Arguments for Rawls’s Principles

Notes for April 22

Main points

Rawls’s official argument is that the parties in the original position would prefer his principles of justice to utilitarianism. Since the decision by the parties in the original position is guaranteed to be fair, Rawls maintains, the fact that they favor his principles shows that those are the principles of justice.

Today we discussed Rawls’s case for thinking that the parties would choose his principles. Next time, we will talk about his reasons for thinking they would reject utilitarianism. In the end, the two days come to pretty much the same thing: his case for thinking the parties would take his principles is that they would prefer them to utilitarianism.

Choosing the best worst

The core of Rawls’s case is that the parties will prefer his principles over utilitarianism if they look at the worst possible outcome under each set of rules. That is, they should compare social systems by looking at the worst possible lives under them and choose the system with the best worst outcome. This is the essence of the so-called maximin rule.

To make his argument work, he needs to explain why the parties should give that much weight to the worst possible outcome. Why shouldn’t they take all of the other outcomes into account too? After all, we do not normally make decisions based solely on comparisons between the worst possibilities of the alternative courses of action we are faced with.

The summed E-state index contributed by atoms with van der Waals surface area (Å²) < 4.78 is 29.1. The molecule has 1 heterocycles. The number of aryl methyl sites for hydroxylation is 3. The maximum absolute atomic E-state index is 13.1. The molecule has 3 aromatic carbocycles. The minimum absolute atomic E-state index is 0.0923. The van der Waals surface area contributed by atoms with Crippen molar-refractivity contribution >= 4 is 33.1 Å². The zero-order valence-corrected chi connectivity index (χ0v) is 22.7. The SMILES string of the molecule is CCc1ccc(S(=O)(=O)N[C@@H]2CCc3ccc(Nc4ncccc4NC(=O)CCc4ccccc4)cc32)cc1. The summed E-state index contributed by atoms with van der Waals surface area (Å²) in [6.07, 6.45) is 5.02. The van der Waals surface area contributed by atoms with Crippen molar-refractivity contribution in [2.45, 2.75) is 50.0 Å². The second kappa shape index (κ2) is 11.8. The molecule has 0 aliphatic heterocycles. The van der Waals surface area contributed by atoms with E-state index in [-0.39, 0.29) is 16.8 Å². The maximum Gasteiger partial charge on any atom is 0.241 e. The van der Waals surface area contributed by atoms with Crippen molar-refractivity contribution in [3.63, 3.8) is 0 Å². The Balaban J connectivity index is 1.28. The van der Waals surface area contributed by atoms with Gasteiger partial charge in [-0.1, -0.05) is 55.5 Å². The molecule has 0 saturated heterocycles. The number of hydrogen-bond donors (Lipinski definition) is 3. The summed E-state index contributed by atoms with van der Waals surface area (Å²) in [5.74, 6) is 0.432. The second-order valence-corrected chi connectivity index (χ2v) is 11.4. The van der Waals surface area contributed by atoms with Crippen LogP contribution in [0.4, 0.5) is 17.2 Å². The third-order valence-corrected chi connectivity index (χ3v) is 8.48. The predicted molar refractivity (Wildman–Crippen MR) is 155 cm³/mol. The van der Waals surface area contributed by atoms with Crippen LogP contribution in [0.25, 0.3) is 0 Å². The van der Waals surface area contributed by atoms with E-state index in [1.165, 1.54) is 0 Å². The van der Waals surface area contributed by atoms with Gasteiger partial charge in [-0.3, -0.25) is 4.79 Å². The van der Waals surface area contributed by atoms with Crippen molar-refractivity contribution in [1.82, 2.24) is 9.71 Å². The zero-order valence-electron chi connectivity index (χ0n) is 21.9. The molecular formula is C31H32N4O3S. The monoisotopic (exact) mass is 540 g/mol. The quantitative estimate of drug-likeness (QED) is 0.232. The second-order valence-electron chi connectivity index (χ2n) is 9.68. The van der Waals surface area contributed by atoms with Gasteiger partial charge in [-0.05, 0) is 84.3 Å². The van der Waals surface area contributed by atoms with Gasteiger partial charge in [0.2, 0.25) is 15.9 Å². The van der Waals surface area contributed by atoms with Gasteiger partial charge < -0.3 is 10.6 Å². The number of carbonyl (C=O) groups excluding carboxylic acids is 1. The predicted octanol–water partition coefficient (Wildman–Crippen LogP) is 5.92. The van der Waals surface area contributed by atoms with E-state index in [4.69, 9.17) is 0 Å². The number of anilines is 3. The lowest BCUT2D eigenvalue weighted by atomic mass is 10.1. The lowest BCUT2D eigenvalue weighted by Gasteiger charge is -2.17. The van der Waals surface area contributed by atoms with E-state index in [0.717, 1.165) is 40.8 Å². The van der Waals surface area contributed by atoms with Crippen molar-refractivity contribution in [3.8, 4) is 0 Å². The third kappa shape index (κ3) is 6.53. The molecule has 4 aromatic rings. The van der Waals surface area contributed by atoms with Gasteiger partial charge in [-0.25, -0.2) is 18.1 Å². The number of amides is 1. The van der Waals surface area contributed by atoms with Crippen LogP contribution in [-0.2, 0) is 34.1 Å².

Rawls maintains there are three features of the decision to be made by the parties in the original position that make it rational for them to focus on the worst possible outcome.

  1. They cannot estimate the probabilities of being in any particular social position: they don’t know how likely it is that they are in the worst position, the middle, or the top.
  2. They do not care very much about getting more than they could get in the worst position in a society governed by Rawls’s principles.
  3. They find the worst position in a society governed by utilitarianism to be unacceptable.

I said we would talk about the point about probabilities next time. Until then, let me just say that Adam and Jiacheng had a good point that the parties probably should choose utilitarianism if they know the probabilities. If you could estimate the chances of a terrible outcome under utilitarianism and compare it with the chances of enjoying superior benefits of living under utilitarianism, it may well make sense to prefer utilitarianism.

The third point

Rawls’s best argument, in my opinion, is that the parties know the people they represent would find the worst possible outcomes under utilitarianism unacceptable but that they would not find the worst possible outcomes under Rawls’s principles unacceptable.

The point is pretty simple. Utilitarianism could allow almost anything: slavery, medical experiments, summary executions, you name it. If it could be needed to bring about the greatest overall good, utilitarianism would have to be for it. So the worst possible outcome under utilitarianism is pretty icky. By contrast, the worst possible outcome under Rawls’s principles is pretty nice: extensive protection of personal liberty, equal opportunity, and a significant guaranteed income.

Given that the choice is between utilitarianism and Rawls’s principles, why run the risk of being made a slave, a subject of medical experiments, or the rest? That’s a pretty good question, in my opinion.

We will, obviously, return to this next time. One thing to think about is why utilitarianism would ever allow slavery or the other horrible stuff. What does life have to be like for that to be an option for utilitarianism?

Key concepts

  1. Why Rawls says the parties in the original position would focus on the worst possible outcomes.
  2. Why he thinks they would prefer his principles to utilitarianism.
This page was written by Michael Green for Social and Political Philosophy, Philosophy 33, Spring 2014. It was posted April 22, 2014.
Social and Political Philosophy